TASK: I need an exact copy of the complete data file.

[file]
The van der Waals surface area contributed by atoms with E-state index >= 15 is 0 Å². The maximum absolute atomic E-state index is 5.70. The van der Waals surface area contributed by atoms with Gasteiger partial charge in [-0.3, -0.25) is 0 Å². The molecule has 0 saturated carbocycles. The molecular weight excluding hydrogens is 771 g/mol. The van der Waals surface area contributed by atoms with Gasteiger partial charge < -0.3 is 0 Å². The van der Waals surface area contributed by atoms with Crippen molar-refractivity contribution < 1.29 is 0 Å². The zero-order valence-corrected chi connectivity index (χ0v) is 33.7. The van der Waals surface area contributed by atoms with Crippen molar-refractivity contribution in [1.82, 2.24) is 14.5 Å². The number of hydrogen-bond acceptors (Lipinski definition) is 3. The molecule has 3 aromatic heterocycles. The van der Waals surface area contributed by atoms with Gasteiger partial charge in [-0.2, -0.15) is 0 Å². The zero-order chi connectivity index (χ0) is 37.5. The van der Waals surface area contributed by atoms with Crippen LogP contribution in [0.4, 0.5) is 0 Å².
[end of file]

The van der Waals surface area contributed by atoms with E-state index >= 15 is 0 Å². The maximum absolute atomic E-state index is 5.70. The van der Waals surface area contributed by atoms with Gasteiger partial charge in [-0.3, -0.25) is 0 Å². The molecule has 0 saturated carbocycles. The molecular weight excluding hydrogens is 771 g/mol. The van der Waals surface area contributed by atoms with Gasteiger partial charge < -0.3 is 0 Å². The van der Waals surface area contributed by atoms with Crippen molar-refractivity contribution < 1.29 is 0 Å². The zero-order valence-corrected chi connectivity index (χ0v) is 33.7. The van der Waals surface area contributed by atoms with Crippen molar-refractivity contribution in [1.82, 2.24) is 14.5 Å². The number of hydrogen-bond acceptors (Lipinski definition) is 3. The molecule has 3 aromatic heterocycles. The van der Waals surface area contributed by atoms with Gasteiger partial charge in [-0.2, -0.15) is 0 Å². The zero-order chi connectivity index (χ0) is 37.5. The van der Waals surface area contributed by atoms with Crippen LogP contribution in [0.4, 0.5) is 0 Å².